A local start-up company has developed a device that will enable consumers to monitor their energy use.
The device won Tenrehte Technologies the 2010 Best of Show Award at the Consumer Electronics Show in Las Vegas in January.
A home in Irondequoit doubles as Tenrehte's headquarters.
Some Rochester engineers founded Tenrehte after becoming unemployed when the company they were working for moved to China.
"We knew we wanted to do something in wireless technology and we knew we wanted to do something in the green tech space and Tenrehte was born," said Jennifer Indovina, Tenrehte CEO.
All the work is done in Indovina's basement. Jennifer's father Mark is the chief operating officer; both are also engineers.
Carlos Barrios, an engineer at Tenrehte, met Jennifer while attending the Rochester Institute of Technology.
Since its inception about a year ago, Tenrehte developed a device called the Picowatt smart plug – a box that any standard appliance can be plugged into to control and monitor the energy use of that appliance.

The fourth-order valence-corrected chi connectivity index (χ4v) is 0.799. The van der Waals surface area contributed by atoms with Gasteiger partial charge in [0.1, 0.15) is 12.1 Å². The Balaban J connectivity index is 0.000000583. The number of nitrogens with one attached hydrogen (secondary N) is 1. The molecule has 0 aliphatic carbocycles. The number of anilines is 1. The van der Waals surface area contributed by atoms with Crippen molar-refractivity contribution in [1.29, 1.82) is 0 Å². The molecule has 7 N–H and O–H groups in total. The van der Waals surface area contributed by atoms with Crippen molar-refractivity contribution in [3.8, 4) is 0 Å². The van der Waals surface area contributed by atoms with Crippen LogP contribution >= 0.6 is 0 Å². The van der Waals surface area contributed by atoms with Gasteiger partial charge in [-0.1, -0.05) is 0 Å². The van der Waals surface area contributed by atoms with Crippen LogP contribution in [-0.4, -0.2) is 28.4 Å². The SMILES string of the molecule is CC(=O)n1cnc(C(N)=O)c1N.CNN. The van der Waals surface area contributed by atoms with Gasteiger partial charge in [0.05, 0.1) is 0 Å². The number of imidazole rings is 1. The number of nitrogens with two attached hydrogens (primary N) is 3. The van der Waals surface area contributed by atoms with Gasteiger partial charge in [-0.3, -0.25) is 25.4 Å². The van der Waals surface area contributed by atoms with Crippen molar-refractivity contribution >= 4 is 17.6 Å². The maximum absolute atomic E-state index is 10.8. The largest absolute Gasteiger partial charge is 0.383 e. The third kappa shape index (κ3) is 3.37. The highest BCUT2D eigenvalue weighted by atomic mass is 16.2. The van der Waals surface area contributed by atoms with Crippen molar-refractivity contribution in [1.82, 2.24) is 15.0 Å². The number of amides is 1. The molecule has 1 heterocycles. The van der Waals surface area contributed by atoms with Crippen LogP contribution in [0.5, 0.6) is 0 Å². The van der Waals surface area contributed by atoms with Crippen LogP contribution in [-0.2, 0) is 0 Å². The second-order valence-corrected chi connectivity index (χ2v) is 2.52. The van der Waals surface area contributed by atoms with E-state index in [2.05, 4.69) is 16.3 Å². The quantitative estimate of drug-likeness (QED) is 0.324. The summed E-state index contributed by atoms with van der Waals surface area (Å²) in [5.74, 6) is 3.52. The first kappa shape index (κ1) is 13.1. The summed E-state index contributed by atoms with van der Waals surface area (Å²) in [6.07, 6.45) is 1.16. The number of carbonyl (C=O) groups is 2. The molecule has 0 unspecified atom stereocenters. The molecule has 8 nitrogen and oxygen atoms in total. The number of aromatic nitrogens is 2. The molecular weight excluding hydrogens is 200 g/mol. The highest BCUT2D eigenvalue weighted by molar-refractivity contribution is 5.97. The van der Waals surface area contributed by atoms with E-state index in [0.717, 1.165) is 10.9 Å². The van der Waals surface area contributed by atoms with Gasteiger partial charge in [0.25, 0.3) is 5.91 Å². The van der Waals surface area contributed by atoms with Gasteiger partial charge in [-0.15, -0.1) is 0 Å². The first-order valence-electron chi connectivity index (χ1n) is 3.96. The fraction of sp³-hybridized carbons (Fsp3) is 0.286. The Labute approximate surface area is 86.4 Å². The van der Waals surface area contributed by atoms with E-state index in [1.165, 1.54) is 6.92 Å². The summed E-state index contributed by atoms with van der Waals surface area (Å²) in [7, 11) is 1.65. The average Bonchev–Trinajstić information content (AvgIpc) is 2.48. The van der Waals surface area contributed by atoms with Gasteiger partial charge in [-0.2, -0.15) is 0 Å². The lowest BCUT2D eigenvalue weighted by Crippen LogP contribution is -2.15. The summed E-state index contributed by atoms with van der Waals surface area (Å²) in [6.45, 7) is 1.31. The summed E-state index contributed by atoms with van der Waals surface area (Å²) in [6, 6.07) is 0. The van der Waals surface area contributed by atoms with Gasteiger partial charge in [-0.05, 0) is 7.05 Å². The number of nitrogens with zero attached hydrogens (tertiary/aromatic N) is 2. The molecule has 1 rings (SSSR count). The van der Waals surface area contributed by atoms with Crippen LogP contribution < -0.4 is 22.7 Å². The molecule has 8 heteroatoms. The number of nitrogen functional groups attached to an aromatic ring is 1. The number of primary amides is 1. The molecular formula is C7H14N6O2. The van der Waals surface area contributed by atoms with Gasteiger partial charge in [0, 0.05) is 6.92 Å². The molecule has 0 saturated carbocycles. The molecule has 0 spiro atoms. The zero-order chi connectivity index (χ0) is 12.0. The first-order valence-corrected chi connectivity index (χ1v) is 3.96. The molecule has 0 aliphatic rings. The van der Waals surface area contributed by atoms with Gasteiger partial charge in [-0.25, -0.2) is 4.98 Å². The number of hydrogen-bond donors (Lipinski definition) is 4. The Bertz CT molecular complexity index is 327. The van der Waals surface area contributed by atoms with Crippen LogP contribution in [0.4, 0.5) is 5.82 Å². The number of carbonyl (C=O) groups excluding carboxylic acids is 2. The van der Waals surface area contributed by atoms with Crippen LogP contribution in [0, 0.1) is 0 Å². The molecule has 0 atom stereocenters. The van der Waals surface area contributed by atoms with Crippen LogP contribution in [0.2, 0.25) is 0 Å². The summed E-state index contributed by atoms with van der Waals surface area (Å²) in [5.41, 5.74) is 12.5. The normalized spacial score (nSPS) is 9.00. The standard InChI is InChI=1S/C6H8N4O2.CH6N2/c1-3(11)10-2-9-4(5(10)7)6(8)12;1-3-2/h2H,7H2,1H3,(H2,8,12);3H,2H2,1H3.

"We just started basically fiddling around trying to get some ideas rolling eventually making a prototype for this device. It's all a breadboard, that's how it all starts, trying out different kinds of circuits and eventually we dialed in on what we wanted to do to make this prototype," Barrios explained.
"Basically we won the largest award you can win in the consumer electronic industry. This is the first year they had a green category. We've been getting a lot of attention from international distributors so we're going to grow very big and fast and we just got to keep up with the company," said Indovina.
The smart plug can only accommodate one appliance. The company said it wants to create a similar device that connects to a home's breaker box, along an extension that can control multiple appliances, but Mark Indovina said the company isn't stopping there.
"We're going to build a commercial version for consumers and small businesses. We want to build a unit that's for utilities, specifically packaged for utility companies. We want to build a unit that's more conducive to hard wiring into either your home or business for more hazardous-type environments," Mark explained.
Indovina said Tenrehte would also like to build a similar device for those who don't know how to use a computer.
All this new technology is being developed from the comfort of his home.